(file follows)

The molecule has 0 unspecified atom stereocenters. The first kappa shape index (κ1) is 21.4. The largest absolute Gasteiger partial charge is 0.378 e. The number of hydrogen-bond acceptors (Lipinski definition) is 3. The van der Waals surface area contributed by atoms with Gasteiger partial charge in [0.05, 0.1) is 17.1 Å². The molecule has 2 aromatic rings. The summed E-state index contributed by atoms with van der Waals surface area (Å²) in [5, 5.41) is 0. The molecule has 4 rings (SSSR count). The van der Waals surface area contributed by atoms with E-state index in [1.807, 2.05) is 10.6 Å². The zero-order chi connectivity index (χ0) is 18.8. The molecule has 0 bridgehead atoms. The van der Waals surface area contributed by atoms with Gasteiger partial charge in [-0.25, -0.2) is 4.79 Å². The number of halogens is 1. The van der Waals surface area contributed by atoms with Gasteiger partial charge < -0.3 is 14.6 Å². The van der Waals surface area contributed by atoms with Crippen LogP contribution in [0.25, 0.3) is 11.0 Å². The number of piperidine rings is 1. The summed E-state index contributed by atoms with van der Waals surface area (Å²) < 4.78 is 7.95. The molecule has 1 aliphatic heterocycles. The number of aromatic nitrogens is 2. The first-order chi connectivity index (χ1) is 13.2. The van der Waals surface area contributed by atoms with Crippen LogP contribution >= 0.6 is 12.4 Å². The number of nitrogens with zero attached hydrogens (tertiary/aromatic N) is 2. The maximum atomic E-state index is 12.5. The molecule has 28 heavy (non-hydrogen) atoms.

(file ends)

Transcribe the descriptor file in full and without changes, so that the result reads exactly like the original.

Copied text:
The molecule has 0 unspecified atom stereocenters. The first kappa shape index (κ1) is 21.4. The largest absolute Gasteiger partial charge is 0.378 e. The number of hydrogen-bond acceptors (Lipinski definition) is 3. The van der Waals surface area contributed by atoms with Gasteiger partial charge in [0.05, 0.1) is 17.1 Å². The molecule has 2 aromatic rings. The summed E-state index contributed by atoms with van der Waals surface area (Å²) in [5, 5.41) is 0. The molecule has 4 rings (SSSR count). The van der Waals surface area contributed by atoms with E-state index in [1.807, 2.05) is 10.6 Å². The zero-order chi connectivity index (χ0) is 18.8. The molecule has 0 bridgehead atoms. The van der Waals surface area contributed by atoms with Gasteiger partial charge in [-0.25, -0.2) is 4.79 Å². The number of halogens is 1. The van der Waals surface area contributed by atoms with Gasteiger partial charge < -0.3 is 14.6 Å². The van der Waals surface area contributed by atoms with Crippen LogP contribution in [0.25, 0.3) is 11.0 Å². The number of piperidine rings is 1. The summed E-state index contributed by atoms with van der Waals surface area (Å²) < 4.78 is 7.95. The molecule has 1 aliphatic heterocycles. The number of aromatic nitrogens is 2. The first-order chi connectivity index (χ1) is 13.2. The van der Waals surface area contributed by atoms with Crippen LogP contribution >= 0.6 is 12.4 Å². The number of nitrogens with zero attached hydrogens (tertiary/aromatic N) is 2. The maximum atomic E-state index is 12.5. The molecule has 28 heavy (non-hydrogen) atoms.